Impact of Irregular Sleep Habits

Some body repair processes, especially in the heart, occur when a person sleeps. However, the improvement process is determined by the quality of sleep which is characterized by adequate sleep. Not too short or too long. Both sleep deprivation and sleep for too long have their own way of impacting heart health.

How can sleep patterns affect heart health?

Either sleeping too little or too long is suspected to be a risk factor for heart disease. It is also a common thing, where about 44% of sufferers of coronary heart disease are also known to have sleep disorders. The researchers believe that irregular sleep affects the health of the heart in two ways, namely:

  1. Direct effects on physical health - through the effects of energy deficiency, metabolic disorders, increased appetite, cortisol stress hormone secretion and the inflammatory process of vessels due to increased blood pressure and heart rate.
  2. Indirect effects through behavior - sleep patterns trigger unhealthy lifestyles caused by mood disorders, fatigue and laziness to move and cognitive disorders such as decreased ability to manage stress as well as negative effects on decision making to adopt a healthy lifestyle.

Experiencing changes in sleep patterns over time, such as when caring for children or family members or experiencing insomnia due to stress, is normal and is a sleep disorder that can be easily overcome. However, chronic disruption of sleep patterns that last for long periods in a row can have a serious impact on heart health.

Risk factors for heart disease that occur due to lack of sleep

Some of the causes of the emergence of heart disease can occur when a person experiences sleep disturbance patterns, including:

1. Obesity

Obesity is known as a trigger for damage to the heart and blood vessels because it can significantly increase blood pressure and cholesterol. Weight gain due to lack of sleep is a form of disruption of metabolic function.

In this case, obesity can be triggered by two things namely the process of burning fat and hormones that affect appetite. When lack of sleep, the body does not produce energy from food storage or fat optimally. In addition, lack of sleep also causes us to be less physically active and use energy from food storage.

Lack of sleep also tends to make us more hungry because the process of secretion of the feeling of satiety hormone that plays a role in holding back hunger that is leptin tends to be less when lacking sleep.

2. Hyperglycemia and the risk of diabetes


As a metabolic syndrome, diabetes has a disease feature that can damage the function of blood vessels, namely increased blood sugar levels or hyperglycemia. This can occur because lack of time affects the body's function in performing glucose metabolism and increasing blood sugar levels. As a result hyperglycemia can accelerate the accumulation of fat in blood vessels which results in the emergence of atherosclerosis which is an early sign of coronary heart disease.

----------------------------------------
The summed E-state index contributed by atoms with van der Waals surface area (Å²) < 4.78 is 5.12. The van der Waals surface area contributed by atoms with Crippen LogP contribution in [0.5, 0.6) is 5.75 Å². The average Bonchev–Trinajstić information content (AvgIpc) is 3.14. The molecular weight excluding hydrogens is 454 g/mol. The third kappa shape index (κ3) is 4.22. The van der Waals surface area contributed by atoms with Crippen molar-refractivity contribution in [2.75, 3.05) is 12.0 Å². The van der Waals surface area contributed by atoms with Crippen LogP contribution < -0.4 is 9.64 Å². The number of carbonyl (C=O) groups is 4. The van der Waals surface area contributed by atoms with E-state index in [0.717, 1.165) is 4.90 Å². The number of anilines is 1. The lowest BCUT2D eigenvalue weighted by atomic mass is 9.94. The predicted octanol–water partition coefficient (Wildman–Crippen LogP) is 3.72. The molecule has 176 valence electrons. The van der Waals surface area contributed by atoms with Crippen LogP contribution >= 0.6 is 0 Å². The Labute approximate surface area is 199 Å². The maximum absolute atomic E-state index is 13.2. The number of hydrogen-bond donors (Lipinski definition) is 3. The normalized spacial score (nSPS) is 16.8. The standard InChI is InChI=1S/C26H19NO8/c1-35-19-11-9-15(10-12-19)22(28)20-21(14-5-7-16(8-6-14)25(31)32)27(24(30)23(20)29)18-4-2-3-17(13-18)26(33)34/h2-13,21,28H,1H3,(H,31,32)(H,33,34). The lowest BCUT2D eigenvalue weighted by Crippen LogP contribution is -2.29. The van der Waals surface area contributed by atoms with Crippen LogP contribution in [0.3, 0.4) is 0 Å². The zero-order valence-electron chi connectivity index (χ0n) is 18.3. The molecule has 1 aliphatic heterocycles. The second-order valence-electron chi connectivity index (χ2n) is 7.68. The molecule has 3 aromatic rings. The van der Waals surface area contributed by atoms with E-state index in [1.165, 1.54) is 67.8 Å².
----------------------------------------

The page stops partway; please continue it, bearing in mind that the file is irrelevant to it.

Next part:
3. Increased cholesterol

Cholesterol is an important nutrient obtained from food, but requires an optimal metabolic process, so there is no buildup in the bloodstream. When someone lacks sleep, their body has difficulty metabolizing the type of bad cholesterol or low-density lipoprotein (LDL). As a result, if it occurs for a long time, cholesterol levels in the blood will increase and can trigger damage in blood vessels and the heart.

4. High blood pressure

Rising blood pressure and heart rate are the effects of sleep deprivation that occurs most quickly. Some studies have shown a lack of sleep at night will increase blood pressure right the next day. If it occurs continuously, then an increase in blood pressure can become primary hypertension which is a risk factor for various cardiovascular diseases.

The impact of prolonged sleep on heart health

The average adequacy of quality sleep time generally only takes 7 to 9 hours per day. Excessive sleep time that occurs continuously can have an impact on overall body health and its effects are not much different from sleep deprivation.

The simplest impact of sleep deprivation is the reduced portion of time for physical activity so that it is easier to experience obesity. Being overweight and lack of sleep can also trigger chronic inflammation in blood vessels due to abnormal cytokine protein expression when a person sleeps too long. Inflammation of blood vessels is a risk factor for stroke heart disease.

Excess sleep time also triggers metabolic problems such as glucose intolerance, because the body does not respond normally to glucose to be absorbed and used as energy material. This will risk triggering hyperglycemia which can cause diabetes and heart disease.